"I was so saddened when the latest intifada broke out," said Galex, who lived in Israel from 1985 to 1987. "I had really thought peace was around the corner. I had been very silent about peace between our two peoples. But I decided I didn't want to be quiet anymore."
     The two friends shared suitcases filled with story and poetry books and combed public libraries and the Internet for Jewish and Arab folklore.
     They added their personal stories and music to weave together a one-hour presentation called "Tapestry," which has taken on greater meaning as the conflict in Israel rages beyond control.
     "Storytelling is an amazingly powerful tool," said Steven Holl, a storyteller and therapist in Traverse City, Mich., who has used his art to deal with difficult or taboo topics such as racism and alcoholism. "It's a non-threatening way to present a point of view without putting others on the defensive."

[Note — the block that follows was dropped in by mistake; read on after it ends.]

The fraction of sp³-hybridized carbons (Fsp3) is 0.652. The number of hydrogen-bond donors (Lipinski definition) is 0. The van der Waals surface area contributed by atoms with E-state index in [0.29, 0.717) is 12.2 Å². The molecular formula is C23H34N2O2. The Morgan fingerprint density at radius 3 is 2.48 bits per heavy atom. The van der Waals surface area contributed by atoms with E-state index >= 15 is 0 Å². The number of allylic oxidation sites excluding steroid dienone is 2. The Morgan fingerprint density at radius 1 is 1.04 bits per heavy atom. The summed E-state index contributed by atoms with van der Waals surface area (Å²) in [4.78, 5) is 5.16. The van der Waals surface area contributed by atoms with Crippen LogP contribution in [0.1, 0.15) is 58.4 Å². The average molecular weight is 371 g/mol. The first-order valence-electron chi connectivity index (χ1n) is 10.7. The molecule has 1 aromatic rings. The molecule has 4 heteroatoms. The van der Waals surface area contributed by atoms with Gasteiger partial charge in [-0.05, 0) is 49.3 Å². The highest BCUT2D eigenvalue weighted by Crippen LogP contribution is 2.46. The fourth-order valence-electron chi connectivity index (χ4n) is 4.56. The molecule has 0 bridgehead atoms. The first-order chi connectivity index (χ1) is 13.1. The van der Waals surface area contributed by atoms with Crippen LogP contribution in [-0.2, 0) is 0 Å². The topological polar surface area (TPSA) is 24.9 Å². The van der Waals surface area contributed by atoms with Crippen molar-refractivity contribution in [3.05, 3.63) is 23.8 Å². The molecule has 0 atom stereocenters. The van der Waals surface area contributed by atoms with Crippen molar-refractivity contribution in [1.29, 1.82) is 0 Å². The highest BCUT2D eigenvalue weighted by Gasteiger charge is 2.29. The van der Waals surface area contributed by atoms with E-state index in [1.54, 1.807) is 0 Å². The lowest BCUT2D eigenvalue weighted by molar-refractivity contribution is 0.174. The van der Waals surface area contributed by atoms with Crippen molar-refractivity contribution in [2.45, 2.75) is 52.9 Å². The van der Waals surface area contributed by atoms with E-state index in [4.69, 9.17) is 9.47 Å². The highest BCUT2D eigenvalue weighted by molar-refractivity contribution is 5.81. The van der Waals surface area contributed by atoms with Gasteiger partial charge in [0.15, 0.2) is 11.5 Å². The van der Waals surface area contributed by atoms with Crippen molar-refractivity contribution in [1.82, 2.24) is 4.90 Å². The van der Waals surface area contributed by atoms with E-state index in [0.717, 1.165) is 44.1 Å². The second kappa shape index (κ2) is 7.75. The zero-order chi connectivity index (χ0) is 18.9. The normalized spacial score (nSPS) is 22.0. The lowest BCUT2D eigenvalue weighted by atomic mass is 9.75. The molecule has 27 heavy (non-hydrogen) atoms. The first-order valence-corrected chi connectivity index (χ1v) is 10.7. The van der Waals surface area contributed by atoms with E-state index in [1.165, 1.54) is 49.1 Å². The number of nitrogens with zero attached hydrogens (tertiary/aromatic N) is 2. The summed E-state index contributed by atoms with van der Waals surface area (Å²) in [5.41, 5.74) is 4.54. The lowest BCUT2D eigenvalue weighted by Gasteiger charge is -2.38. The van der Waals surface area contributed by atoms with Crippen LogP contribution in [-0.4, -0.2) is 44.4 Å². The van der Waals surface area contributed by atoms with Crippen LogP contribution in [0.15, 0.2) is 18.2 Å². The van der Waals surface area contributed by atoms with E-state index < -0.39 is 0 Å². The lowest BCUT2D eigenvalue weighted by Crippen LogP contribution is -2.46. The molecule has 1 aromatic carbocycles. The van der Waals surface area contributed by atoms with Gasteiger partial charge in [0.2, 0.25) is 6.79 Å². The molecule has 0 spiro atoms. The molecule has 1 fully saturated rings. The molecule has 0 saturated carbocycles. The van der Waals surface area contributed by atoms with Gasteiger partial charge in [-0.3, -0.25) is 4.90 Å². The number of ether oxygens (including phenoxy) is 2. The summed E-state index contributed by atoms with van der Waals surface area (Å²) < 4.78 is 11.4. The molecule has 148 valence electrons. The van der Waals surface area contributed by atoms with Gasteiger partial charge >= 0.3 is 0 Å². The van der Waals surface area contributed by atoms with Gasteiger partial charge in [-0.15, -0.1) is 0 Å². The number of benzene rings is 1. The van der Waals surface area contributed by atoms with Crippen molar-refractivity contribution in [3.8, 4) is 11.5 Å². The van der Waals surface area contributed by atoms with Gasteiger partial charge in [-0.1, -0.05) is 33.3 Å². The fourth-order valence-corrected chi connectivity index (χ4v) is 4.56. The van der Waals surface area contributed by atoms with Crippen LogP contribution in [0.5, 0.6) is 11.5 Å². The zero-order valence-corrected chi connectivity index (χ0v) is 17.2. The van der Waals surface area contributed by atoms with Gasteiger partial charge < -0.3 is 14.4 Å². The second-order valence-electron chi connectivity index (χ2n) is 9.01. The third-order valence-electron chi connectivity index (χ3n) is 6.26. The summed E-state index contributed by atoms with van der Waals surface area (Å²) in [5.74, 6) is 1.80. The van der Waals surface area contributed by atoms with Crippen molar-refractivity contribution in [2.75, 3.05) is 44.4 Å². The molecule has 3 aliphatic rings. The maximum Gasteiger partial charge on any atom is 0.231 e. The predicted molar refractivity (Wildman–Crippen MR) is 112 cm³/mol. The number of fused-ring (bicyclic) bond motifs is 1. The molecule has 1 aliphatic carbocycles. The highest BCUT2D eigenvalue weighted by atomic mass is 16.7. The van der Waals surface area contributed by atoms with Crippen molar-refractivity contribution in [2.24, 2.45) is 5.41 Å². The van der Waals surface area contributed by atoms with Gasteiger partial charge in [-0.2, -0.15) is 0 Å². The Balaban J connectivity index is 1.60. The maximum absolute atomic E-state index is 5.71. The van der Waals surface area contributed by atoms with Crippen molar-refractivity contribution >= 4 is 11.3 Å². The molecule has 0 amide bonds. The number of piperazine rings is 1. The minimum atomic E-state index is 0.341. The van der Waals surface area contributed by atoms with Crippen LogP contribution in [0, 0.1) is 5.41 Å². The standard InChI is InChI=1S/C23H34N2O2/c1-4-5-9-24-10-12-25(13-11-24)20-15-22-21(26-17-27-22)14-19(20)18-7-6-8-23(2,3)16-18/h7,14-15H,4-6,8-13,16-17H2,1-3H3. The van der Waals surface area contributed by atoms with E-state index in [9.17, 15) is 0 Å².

Holl was a teenager when the racial riots of 1967 erupted in Detroit. He tells the story of his Uncle Roy, who refused to hire African-Americans at his Detroit glove factory in the 1960s. "That puts people less on edge than to say all white business owners were racist," he said.
     "There is all this emotional charge about the Middle East. People on both sides are hurting so much," Holl said. "The thing that is powerful is that on a grass-roots level, storytelling gets people talking to one another."
     It also reaches out to people through universal themes, Galex said.
"Sometimes I think stories bypass the brain and speak to the heart," Galex said. "Stories are healing. There might be details in a story that many people can identify with."
     Galex and Abraham have been presenting "Tapestry" since last May, usually in schools and places of worship. They said they would like to take their show to secular venues where the audiences are more mixed.
In traditional dress, the two women walk onto the stage holding objects of hospitality from their respective cultures.
     Galex holds a Hamsa, or Hand of Fatima, a protection against evil for both Jews and Muslims. Abraham carries a brass platter found in Lebanese homes that says "Ahlan Wa Sahlan," which means welcome in Arabic.